Il Prigioniero: Antonio Pappano and the Orchestra and Chorus of St Cecilia, Royal Festival Hall

Pappano's presentation of Dallapiccola's masterpiece is inspired, says Helen Wallace

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Dallapiccola’s Il Prigioniero (The Prisoner) received no fewer than 180 performances in the decade following its premiere in 1948. It fell on hungry ears: passionately anti-fascist, serialist though profoundly lyric, it breathes the air of new age while channelling the grand traditions of Italian opera. Set in the time of Don Carlos, with a chorale as potent as anything in Tosca and a mother whose tragedy wrenches the heart, all the ingredients are in place. In short, it’s a one-act masterpiece. And it has never once been staged at the Royal Opera House.

Pappano put this right with a daring programme with his Accademia di St Cecilia forces, a meditation on inhumanity and liberty which ran seamlessly from Florestan’s prison aria in Fidelio’s Act 2, through Il Prigioniero straight into the Adagio cantabile of Beethoven’s Symphony No. 9 and on to its triumphant finale. The links were very clever indeed, with Florestan’s aria providing a vivid scene-setter of the terrors of incarceration, and the bleak ending of Il Prigioniero melting miraculously (and harmonically aptly) into the consoling embrace of Beethoven’s tender melody, whose radiance seemed to warm the pitiless acoustic of the festival hall. 

It was a risky programme, though, and required an artist of the calibre of Stuart Skelton. His opening cry ‘Gott! Welch dunkel hier!’ seemed to grow and transform into myriad colours before our very ears, until the hall was flooded with burnished tone. As Florestan, as Grimes, as Lohengrin he strikes that ideal balance of power and vulnerability. Pappano’s inspiration was to turn prisoner into gaoler in Il Prigioniero, where Skelton played the honey-voiced Grand Inquisitor, torturing his victim (a sympathetic, if uneven Louis Otey) with hope, his high chant of ‘Fratello’ icily sweet.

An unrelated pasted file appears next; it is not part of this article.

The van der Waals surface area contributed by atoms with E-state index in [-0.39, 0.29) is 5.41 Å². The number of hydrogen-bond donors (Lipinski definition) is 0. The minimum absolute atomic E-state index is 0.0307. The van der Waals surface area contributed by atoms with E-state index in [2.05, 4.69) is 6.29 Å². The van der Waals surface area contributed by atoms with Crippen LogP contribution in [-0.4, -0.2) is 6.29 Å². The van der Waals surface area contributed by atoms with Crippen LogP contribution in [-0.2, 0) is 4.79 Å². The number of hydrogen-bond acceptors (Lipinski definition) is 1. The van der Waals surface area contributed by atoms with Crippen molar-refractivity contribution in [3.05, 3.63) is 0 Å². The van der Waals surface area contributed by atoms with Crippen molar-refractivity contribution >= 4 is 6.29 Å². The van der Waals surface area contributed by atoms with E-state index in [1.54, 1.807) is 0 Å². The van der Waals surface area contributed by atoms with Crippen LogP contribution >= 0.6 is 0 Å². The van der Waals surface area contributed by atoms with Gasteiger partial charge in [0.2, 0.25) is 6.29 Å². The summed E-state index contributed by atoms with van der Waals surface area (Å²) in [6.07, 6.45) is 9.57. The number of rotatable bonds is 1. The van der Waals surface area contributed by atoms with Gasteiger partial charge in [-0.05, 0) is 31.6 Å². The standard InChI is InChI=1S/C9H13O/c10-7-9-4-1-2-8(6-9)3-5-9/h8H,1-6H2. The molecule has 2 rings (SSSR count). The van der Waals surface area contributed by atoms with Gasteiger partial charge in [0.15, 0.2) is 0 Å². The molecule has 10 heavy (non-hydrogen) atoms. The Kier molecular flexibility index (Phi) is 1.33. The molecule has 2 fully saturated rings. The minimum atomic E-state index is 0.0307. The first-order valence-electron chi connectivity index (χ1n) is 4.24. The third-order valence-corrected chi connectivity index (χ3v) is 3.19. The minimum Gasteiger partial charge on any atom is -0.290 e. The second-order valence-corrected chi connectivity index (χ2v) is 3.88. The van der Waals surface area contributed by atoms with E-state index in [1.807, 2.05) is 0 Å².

The energy of Florestan’s hope of rescue is picked up in the harsh dynamism of Il Prigionero’s prologue, which heralds a mesmerising soliloquy from the prisoner’s mother, there to make her last farewell. Soprano Angeles Blancas Gulin has a compelling dark core to her sound, and shaped her lament beautifully against an orchestration of spare, but phantasmagoric detail.

Hans Keller wrote of the opera, ‘The greatest part of the work is immensely expressive and impressive as long as you don’t look at the stage.’ Indeed, in its intense claustrophobia, lack of action but insidious psychological drama, it translates well to concert performance (as does Bluebeard’s Castle – surely they would make an ideal pairing?). Harp and xylophone conjured the dank, dripping cell, glowing latin choruses with resplendent organ conveyed the seductive power of the church, winding solo strings weave the illusion of the moonlit garden while blazing chromatic peals of trumpets signal the bells of Saragossa. It’s a long sing for the prisoner himself, and Otey sustained suspense, but wavered in focus.

Once betrayed, his whispered question ‘Libertà?’ is eventually answered in Beethoven’s Finale, which was here exuberantly noisy. While the orchestra found a Mahlerian shimmer and depth to the Adagio, the playing was occasionally loud and ragged in this eccentric movement, with some shouty passages from the male chorus. Soprano Rachel Willis-Sorensen and Skelton provided clarity and finesse to their parts, with mezzo Andrea Baker a sonorous foil. Explosive applause marked the end of a gripping journey.

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